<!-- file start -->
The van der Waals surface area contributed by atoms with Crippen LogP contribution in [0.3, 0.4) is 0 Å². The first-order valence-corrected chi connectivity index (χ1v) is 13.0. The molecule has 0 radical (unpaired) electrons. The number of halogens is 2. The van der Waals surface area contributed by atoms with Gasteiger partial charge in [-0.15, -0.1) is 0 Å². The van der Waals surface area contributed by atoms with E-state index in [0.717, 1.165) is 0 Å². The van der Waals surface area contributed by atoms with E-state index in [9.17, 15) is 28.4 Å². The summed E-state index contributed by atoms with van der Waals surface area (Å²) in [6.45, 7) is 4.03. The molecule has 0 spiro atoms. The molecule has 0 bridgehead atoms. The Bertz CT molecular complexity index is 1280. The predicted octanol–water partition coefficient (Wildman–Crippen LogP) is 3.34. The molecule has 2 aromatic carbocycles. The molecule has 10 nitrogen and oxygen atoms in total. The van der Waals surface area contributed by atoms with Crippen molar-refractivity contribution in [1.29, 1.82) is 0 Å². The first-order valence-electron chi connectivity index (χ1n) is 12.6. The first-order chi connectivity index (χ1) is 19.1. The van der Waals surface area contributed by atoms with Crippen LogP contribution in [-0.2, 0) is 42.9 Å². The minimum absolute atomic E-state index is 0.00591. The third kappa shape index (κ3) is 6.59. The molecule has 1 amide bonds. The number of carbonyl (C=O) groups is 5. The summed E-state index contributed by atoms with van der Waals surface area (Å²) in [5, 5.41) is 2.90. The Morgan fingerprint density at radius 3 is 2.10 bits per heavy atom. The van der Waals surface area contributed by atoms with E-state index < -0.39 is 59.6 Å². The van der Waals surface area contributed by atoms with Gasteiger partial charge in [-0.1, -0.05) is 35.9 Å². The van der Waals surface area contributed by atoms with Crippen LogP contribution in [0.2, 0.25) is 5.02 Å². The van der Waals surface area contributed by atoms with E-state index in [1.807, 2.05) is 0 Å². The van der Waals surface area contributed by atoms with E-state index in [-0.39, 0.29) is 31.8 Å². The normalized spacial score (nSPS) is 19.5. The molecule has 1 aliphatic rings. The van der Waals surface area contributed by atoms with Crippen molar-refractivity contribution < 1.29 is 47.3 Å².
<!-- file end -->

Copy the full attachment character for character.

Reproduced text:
The van der Waals surface area contributed by atoms with Crippen LogP contribution in [0.3, 0.4) is 0 Å². The first-order valence-corrected chi connectivity index (χ1v) is 13.0. The molecule has 0 radical (unpaired) electrons. The number of halogens is 2. The van der Waals surface area contributed by atoms with Gasteiger partial charge in [-0.15, -0.1) is 0 Å². The van der Waals surface area contributed by atoms with E-state index in [0.717, 1.165) is 0 Å². The van der Waals surface area contributed by atoms with E-state index in [9.17, 15) is 28.4 Å². The summed E-state index contributed by atoms with van der Waals surface area (Å²) in [6.45, 7) is 4.03. The molecule has 0 spiro atoms. The molecule has 0 bridgehead atoms. The Bertz CT molecular complexity index is 1280. The predicted octanol–water partition coefficient (Wildman–Crippen LogP) is 3.34. The molecule has 2 aromatic carbocycles. The molecule has 10 nitrogen and oxygen atoms in total. The van der Waals surface area contributed by atoms with Crippen molar-refractivity contribution in [1.29, 1.82) is 0 Å². The first-order valence-electron chi connectivity index (χ1n) is 12.6. The first-order chi connectivity index (χ1) is 19.1. The van der Waals surface area contributed by atoms with Crippen LogP contribution in [-0.2, 0) is 42.9 Å². The minimum absolute atomic E-state index is 0.00591. The third kappa shape index (κ3) is 6.59. The molecule has 1 amide bonds. The number of carbonyl (C=O) groups is 5. The summed E-state index contributed by atoms with van der Waals surface area (Å²) in [5, 5.41) is 2.90. The Morgan fingerprint density at radius 3 is 2.10 bits per heavy atom. The van der Waals surface area contributed by atoms with E-state index < -0.39 is 59.6 Å². The van der Waals surface area contributed by atoms with Gasteiger partial charge in [-0.1, -0.05) is 35.9 Å². The van der Waals surface area contributed by atoms with Crippen LogP contribution in [0.2, 0.25) is 5.02 Å². The van der Waals surface area contributed by atoms with E-state index in [1.807, 2.05) is 0 Å². The van der Waals surface area contributed by atoms with E-state index in [-0.39, 0.29) is 31.8 Å². The normalized spacial score (nSPS) is 19.5. The molecule has 1 aliphatic rings. The van der Waals surface area contributed by atoms with Crippen molar-refractivity contribution < 1.29 is 47.3 Å².